The Downtown Richmond Master Plan
By Dom Nozzi
Up until about 100 years ago, the imperative for developers consisted of designing to make people happy. This design tradition tended to be pedestrian-oriented, human-scaled, compact, and ornamental.
Since that time, however, the focus has changed. Development is now oriented toward making cars, not people, happy. Because car-based design nearly always creates barriers for travel by transit, bicycling, or walking, car-happy design is a growing, self-perpetuating vicious cycle. As a result, after several decades of using this car-oriented model, we now find that it is nearly impossible to travel anywhere without a car. Understandably, then, nearly all of us urge developers and local government to continue to facilitate car travel.
Yet the terrible tragedy is this: Cars and people have vastly different needs. Cars prefer wide, high-speed highways, and enormous parking lots (preferably in front of buildings). Particularly when not in cars, people are repelled by such design. Yet because we have created a world where it is extremely difficult to travel without a car, almost all of us are compelled to become our own worst enemies by calling for development to make car travel easier.
Unintentionally, then, our quality of life is in a downward spiral of our own making, as the car-oriented world we’ve advocated has created an increasingly unpleasant community.
As we expand our communities for cars, the world for people shrinks.
Downtown Richmond, like downtowns across America, has suffered from this dilemma. After having served as a senior city planner for 20 years in Florida, I have just re-located to Richmond, and was immediately struck by what has happened to downtown Richmond. Vast amounts of downtown now consist of deadening, sterilizing off-street surface parking, and massive, high-speed highways.
To be healthy, a downtown needs to build on its competitive strengths: compact, walkable, charming, romantic design. A crucial aspect of this is leveraging “agglomeration economies.” That is, a healthy downtown benefits from a compact concentration of offices, retail, civic, and residences.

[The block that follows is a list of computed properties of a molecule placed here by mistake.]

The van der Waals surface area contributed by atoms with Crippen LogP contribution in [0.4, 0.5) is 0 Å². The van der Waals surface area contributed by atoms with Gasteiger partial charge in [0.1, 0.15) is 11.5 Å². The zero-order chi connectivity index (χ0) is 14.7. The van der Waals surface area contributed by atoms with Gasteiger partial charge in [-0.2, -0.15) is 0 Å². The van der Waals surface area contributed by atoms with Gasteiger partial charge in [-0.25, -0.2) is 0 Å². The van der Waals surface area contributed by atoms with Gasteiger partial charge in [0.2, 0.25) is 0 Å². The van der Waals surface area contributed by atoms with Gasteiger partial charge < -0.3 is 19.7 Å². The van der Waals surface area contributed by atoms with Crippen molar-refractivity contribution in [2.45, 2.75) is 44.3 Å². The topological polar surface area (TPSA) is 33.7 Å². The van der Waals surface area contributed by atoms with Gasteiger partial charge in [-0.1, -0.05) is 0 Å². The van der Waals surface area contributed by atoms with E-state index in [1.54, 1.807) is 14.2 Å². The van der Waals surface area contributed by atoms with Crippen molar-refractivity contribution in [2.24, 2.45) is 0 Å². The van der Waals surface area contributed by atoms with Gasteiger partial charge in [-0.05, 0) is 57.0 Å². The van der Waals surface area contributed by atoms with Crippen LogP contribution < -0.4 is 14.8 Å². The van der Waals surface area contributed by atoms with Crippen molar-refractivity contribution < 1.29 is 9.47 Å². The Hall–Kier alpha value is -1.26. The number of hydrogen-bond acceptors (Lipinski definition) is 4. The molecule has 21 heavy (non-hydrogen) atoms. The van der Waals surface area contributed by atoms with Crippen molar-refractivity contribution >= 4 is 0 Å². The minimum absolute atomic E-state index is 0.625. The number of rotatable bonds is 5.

Yet our single-minded efforts to facilitate our cars is a powerful dispersant. Offices, retail, civic and residences scatter to outlying areas, leaving an abandoned, scary, unhealthy downtown.
Because a person in a car consumes 19 times as much space as a person in a chair, cars devour an enormous amount of downtown space, which subverts the walkable compact-ness that downtown needs. The resulting Gigantism disease (huge parking lots, monster highways, endless sprawl) has undercut the livability of downtown Richmond.
The key for a revitalized downtown Richmond is to return to the timeless tradition that was abandoned a century ago. Richmond is therefore extremely fortunate to have hired Dover-Kohl to prepare an update to its Downtown Master Plan, as this firm is nationally celebrated in skillfully restoring this compact, walkable tradition.
Dover-Kohl’s plan for Downtown Richmond contains essential recommendations: Convert most one-way streets back to two-way operation. Reduce the stifling dominance of off-street surface parking. Emphasize buildings and density that activate the streets and sidewalks. Small (and slow) is beautiful.
Uncoincidentally, the recent Crupi Report assessing Richmond’s future reaches similar conclusions: “…focus on…walkable, two-way streets…human scale… people-friendly…[design].” “Shokoe Slip and Bottom are a good start…space that brings people together.” “…construction using traditional design…” “…charm and sense of place that comes with more classical architecture.”
Downtown Richmond is rich in history, and should leverage its history by retaining and celebrating its ornamental, historic buildings, and consider restoring some of its cobblestone and brick streets—an excellent way to induce needed civic pride.
In my work, I have come to learn that quality of life is a powerful economic engine. Downtown Richmond should take advantage of this by returning to the tradition of designing for people, not cars.
The Dover-Kohl Downtown Master Plan is an excellent place to start.
[A version of this essay was originally published in the January 2008 edition of the Virginia Business Magazine.]
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